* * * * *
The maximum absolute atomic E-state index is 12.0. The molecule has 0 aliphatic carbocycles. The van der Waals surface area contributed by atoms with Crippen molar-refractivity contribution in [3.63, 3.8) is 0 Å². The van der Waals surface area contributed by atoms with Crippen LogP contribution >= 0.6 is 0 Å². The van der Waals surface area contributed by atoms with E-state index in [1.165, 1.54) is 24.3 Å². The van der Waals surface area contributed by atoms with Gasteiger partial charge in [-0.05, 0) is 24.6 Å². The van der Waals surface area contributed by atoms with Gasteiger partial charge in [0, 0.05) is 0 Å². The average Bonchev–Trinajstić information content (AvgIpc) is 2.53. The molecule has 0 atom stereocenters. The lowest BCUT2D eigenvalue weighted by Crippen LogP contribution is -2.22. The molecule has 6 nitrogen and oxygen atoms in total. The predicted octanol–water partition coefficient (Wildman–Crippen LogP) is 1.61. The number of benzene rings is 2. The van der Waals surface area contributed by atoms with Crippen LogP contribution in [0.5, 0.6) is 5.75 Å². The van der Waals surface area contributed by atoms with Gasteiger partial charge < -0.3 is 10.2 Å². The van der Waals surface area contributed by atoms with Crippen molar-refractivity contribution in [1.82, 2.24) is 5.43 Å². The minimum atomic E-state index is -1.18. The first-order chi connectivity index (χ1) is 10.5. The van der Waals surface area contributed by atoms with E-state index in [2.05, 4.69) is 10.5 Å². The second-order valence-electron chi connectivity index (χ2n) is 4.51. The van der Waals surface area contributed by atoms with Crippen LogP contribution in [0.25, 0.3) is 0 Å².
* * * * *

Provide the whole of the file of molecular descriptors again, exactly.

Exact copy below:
The maximum absolute atomic E-state index is 12.0. The molecule has 0 aliphatic carbocycles. The van der Waals surface area contributed by atoms with Crippen molar-refractivity contribution in [3.63, 3.8) is 0 Å². The van der Waals surface area contributed by atoms with Crippen LogP contribution >= 0.6 is 0 Å². The van der Waals surface area contributed by atoms with E-state index in [1.165, 1.54) is 24.3 Å². The van der Waals surface area contributed by atoms with Gasteiger partial charge in [-0.05, 0) is 24.6 Å². The van der Waals surface area contributed by atoms with Gasteiger partial charge in [0, 0.05) is 0 Å². The average Bonchev–Trinajstić information content (AvgIpc) is 2.53. The molecule has 0 atom stereocenters. The lowest BCUT2D eigenvalue weighted by Crippen LogP contribution is -2.22. The molecule has 6 nitrogen and oxygen atoms in total. The predicted octanol–water partition coefficient (Wildman–Crippen LogP) is 1.61. The number of benzene rings is 2. The van der Waals surface area contributed by atoms with Crippen LogP contribution in [0.5, 0.6) is 5.75 Å². The van der Waals surface area contributed by atoms with Gasteiger partial charge < -0.3 is 10.2 Å². The van der Waals surface area contributed by atoms with Crippen molar-refractivity contribution in [1.82, 2.24) is 5.43 Å². The minimum atomic E-state index is -1.18. The first-order chi connectivity index (χ1) is 10.5. The van der Waals surface area contributed by atoms with E-state index in [2.05, 4.69) is 10.5 Å². The second-order valence-electron chi connectivity index (χ2n) is 4.51. The van der Waals surface area contributed by atoms with Crippen LogP contribution in [0.25, 0.3) is 0 Å².